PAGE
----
Failures Inspire Progress: Protecting Sensitive Buildings from Tunnelling

by Eduardo Alonso Pérez de Ágreda, Ph.D., Professor of geotechnical engineering at the Polytechnic University of Catalonia in Barcelona, Spain., eduardo.alonso@upc.edu,


Serial Information: Geo-Strata —Geo Institute of ASCE, 2019, Vol. 23, Issue 5, Pg. 34-39


Document Type: Feature article

Abstract: Tunnelling in urban areas is always a challenge, and it’s especially so when construction is proximate to densely populated districts. Such was the case on January 25, 2005, when a 10-m length of a Barcelona Metro tunnel under construction (6.5 m wide × 6.85 m high) collapsed. The Carmel Tunnel is 32 m deep and was excavated using the New Austrian Tunnelling Method (NATM), whereby the strength of the surrounding ground is engaged to strengthen the tunnel structure. The rock into which the tunnel was cut is a series of alternating layers of sandstone and shales. Despite the high cover ratio, (32 m/6.5 m ≈ 5), the failure progressed upward, and two days later a large sinkhole, 30 m in diameter, developed. The sinkhole engulfed an entire building, damaged dozens more, and required evacuation of 1,000 people. Economic losses amounted to 100 million euros, with 30 percent of the payout devoted to building rehabilitation and 70 percent to monetary compensation to the affected people. Fortunately, there were no casualties or injuries.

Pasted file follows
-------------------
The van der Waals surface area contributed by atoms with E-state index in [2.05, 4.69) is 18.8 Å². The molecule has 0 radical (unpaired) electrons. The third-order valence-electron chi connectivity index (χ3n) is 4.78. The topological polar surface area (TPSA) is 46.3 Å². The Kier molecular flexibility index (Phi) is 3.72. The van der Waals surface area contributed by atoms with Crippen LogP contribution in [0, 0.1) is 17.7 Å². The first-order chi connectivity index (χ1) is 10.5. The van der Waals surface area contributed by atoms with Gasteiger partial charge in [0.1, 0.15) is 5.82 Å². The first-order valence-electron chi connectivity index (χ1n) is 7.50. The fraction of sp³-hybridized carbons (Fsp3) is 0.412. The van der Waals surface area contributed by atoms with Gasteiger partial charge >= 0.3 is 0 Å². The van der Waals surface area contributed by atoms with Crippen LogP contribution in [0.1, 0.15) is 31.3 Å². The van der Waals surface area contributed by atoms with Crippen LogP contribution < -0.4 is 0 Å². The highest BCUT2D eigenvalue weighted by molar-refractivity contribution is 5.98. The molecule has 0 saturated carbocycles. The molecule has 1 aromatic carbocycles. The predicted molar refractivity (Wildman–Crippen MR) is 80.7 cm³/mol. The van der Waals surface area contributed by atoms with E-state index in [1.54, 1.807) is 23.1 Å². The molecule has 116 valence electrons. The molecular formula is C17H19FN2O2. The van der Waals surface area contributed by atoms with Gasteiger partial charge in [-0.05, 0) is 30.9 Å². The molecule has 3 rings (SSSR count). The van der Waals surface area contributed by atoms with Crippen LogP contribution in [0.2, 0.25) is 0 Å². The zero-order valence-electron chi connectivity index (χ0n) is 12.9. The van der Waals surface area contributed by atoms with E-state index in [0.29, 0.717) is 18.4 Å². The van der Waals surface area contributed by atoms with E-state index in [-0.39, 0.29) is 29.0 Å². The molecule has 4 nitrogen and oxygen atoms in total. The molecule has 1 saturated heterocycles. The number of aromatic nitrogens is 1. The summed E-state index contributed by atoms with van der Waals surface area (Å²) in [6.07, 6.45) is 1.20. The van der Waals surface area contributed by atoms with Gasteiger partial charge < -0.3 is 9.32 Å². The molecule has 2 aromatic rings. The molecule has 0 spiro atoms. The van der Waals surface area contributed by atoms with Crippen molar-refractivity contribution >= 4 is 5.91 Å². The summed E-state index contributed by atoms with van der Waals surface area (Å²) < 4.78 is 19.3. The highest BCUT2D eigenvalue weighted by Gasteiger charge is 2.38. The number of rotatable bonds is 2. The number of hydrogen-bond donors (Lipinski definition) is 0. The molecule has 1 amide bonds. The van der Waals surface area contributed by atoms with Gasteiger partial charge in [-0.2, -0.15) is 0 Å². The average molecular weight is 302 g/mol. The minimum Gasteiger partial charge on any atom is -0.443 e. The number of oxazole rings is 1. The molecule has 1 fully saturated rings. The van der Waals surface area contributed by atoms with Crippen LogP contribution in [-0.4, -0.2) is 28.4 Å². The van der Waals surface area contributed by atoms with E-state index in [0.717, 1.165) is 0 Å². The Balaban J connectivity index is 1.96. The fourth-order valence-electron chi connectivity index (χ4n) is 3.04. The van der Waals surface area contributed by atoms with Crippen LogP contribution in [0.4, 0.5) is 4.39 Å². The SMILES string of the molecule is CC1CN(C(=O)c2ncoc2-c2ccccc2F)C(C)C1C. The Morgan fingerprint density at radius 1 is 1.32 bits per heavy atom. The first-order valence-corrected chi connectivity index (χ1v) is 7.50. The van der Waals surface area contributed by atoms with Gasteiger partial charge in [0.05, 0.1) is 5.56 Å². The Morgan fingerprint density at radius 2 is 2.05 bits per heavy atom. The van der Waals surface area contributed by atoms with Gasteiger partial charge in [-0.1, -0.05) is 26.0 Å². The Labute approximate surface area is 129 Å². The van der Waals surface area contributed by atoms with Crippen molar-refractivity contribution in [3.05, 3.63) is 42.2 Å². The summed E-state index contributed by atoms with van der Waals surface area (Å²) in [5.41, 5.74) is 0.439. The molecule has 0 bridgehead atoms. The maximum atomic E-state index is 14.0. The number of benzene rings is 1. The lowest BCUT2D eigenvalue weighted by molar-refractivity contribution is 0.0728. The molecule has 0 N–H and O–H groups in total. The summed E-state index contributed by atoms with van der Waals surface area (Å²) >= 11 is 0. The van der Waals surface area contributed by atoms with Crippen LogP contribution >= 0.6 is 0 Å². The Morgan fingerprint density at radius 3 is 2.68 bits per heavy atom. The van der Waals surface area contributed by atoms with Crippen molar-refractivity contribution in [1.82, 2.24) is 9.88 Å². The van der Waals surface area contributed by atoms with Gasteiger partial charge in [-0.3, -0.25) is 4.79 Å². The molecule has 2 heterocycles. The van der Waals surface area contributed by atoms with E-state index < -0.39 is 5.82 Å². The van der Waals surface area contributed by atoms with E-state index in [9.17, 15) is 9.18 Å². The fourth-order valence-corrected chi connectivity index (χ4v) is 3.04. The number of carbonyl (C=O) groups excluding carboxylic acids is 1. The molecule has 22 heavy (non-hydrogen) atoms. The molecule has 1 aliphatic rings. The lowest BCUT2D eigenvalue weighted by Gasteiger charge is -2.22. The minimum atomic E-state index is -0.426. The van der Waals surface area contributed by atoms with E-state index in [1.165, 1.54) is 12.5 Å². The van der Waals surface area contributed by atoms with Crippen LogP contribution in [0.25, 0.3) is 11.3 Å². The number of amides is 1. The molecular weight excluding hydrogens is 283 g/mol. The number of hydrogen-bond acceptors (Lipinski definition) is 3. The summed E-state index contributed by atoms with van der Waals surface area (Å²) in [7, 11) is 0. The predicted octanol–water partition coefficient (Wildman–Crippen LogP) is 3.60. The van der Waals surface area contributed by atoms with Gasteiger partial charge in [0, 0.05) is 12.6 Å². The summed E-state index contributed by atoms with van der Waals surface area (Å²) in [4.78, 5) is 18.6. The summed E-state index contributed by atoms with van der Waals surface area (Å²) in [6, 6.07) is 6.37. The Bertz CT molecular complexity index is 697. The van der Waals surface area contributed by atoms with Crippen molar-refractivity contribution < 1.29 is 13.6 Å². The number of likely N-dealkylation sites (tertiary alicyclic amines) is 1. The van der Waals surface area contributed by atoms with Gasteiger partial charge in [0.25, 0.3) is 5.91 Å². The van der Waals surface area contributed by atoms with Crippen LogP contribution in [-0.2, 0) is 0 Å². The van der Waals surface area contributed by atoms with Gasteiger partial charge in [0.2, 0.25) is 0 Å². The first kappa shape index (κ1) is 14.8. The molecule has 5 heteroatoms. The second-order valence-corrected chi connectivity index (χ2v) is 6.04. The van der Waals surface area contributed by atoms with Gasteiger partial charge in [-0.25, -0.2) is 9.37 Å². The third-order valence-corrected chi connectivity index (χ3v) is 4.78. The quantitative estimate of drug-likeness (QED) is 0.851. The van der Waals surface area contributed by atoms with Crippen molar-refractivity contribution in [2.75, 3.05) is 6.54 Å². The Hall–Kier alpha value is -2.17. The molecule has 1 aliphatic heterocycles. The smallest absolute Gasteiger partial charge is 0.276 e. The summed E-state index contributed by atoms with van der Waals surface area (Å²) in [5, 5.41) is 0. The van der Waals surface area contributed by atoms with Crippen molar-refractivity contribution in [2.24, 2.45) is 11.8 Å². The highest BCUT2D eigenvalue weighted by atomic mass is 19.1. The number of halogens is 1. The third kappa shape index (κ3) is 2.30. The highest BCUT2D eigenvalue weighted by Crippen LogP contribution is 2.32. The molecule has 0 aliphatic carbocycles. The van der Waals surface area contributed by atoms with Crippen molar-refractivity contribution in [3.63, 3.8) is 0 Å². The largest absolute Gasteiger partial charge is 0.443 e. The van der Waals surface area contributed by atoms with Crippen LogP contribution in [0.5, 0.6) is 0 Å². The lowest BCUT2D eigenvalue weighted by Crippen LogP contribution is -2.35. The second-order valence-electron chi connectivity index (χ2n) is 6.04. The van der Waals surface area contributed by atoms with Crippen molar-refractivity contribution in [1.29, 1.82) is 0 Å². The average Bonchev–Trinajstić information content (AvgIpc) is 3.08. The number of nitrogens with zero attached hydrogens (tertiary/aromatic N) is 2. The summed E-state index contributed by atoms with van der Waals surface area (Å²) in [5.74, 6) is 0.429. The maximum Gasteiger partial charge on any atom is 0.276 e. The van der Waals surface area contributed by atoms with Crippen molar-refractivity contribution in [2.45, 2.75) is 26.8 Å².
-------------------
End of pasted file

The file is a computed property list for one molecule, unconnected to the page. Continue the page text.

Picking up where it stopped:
Subject Headings: Tunnels | Structural strength | Failure analysis | Tunneling | Construction management | Sinkholes | Urban areas | Subways

 

Return to search